they do not know what causes them to stumble. 5
4:20 My child, pay attention to my words;
listen attentively 6 to my sayings.
4:22 for they are life to those who find them
and healing to one’s entire body. 10
1 tn Heb “like light of brightness.” This construction is an attributive genitive: “bright light.” The word “light” (אוֹר, ’or) refers to the early morning light or the dawn (BDB 21 s.v.). The point of the simile is that the course of life that the righteous follow is like the clear, bright morning light. It is illumined, clear, easy to follow, and healthy and safe – the opposite of what darkness represents.
2 tn The construction uses the Qal active participle of הָלַךְ (halakh) in a metaphorical sense to add the idea of continuance or continually to the participle הוֹלֵךְ (holekh). Here the path was growing light, but the added participle signifies continually.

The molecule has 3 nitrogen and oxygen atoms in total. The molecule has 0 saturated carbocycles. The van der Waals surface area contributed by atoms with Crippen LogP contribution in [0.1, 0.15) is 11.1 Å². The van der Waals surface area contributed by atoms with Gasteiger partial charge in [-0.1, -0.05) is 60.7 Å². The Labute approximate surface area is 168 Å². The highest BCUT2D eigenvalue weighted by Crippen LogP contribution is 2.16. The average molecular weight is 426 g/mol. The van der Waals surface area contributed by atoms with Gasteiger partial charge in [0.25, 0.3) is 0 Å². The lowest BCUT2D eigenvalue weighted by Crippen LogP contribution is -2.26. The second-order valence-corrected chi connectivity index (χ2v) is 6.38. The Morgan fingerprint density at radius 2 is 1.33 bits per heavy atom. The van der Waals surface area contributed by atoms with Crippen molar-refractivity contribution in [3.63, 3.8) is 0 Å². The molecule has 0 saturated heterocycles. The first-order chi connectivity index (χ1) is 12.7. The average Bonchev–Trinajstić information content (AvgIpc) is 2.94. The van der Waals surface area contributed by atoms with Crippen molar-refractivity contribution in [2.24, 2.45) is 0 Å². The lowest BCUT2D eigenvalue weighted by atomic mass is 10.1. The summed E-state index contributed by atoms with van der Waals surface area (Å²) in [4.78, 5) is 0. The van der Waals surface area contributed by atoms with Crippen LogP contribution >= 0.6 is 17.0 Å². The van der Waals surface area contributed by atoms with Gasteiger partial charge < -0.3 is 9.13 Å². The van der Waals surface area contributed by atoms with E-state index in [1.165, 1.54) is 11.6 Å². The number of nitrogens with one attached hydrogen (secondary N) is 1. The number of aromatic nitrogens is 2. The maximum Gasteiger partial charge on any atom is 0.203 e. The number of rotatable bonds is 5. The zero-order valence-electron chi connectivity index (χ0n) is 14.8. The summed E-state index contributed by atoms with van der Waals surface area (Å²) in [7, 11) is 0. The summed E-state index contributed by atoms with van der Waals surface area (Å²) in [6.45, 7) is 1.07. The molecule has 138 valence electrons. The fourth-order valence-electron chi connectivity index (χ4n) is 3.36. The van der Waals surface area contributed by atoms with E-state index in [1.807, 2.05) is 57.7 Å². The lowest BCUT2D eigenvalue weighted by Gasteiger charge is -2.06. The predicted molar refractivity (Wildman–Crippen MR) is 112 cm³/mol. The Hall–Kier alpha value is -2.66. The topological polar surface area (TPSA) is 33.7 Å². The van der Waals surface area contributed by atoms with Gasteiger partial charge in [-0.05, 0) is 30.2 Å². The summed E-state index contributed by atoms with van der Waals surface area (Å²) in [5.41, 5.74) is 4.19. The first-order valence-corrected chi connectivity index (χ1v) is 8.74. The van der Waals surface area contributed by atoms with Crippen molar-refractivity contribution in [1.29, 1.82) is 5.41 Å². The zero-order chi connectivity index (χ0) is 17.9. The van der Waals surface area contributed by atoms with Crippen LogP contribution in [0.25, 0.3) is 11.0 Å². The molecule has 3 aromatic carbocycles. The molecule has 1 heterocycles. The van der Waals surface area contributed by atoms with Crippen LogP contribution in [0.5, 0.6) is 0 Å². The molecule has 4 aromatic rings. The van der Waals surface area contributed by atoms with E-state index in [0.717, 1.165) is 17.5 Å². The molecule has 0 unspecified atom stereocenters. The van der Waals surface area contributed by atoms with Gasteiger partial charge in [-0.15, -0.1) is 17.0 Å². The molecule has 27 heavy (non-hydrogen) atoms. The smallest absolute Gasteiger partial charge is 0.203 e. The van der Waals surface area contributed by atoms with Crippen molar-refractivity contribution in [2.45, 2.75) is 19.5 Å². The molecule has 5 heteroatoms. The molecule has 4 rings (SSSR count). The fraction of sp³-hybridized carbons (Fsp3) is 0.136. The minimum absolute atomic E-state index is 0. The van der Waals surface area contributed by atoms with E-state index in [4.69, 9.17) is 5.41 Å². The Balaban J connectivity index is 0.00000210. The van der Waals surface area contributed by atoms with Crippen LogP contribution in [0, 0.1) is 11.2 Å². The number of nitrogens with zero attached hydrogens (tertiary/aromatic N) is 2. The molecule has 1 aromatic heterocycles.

3 tn Heb “until the day is established.” This expression refers to the coming of the full day or the time of high noon.
4 sn The simile describes ignorance or spiritual blindness, sinfulness, calamity, despair.
5 tn Heb “in what they stumble.”
6 tn Heb “incline your ear.” The verb הַט (hat) is the Hiphil imperative from נָטָה (natah, Hiphil: “to turn to; to incline”). The idiom “to incline the ear” gives the picture of “lean over and listen closely.”
sn Commentators note the use of the body in this section: ear (v. 20), eyes (v. 21), flesh (v. 22), heart (v. 23), lips (v. 24), eyes (v. 25), feet (v. 26), and hands and feet (v. 27). Each is a synecdoche of part representing the whole; the total accumulation signifies the complete person in the process.
7 tn The Hiphil form יַלִּיזוּ (yallizu) follows the Aramaic with gemination. The verb means “to turn aside; to depart” (intransitive Hiphil or inner causative).
8 tn Or “keep” (so KJV, NIV, NRSV and many others).
9 sn The words “eyes” and “heart” are metonymies of subject representing the faculties of each. Cf. CEV “think about it all.”
10 tn Heb “to all of his flesh.”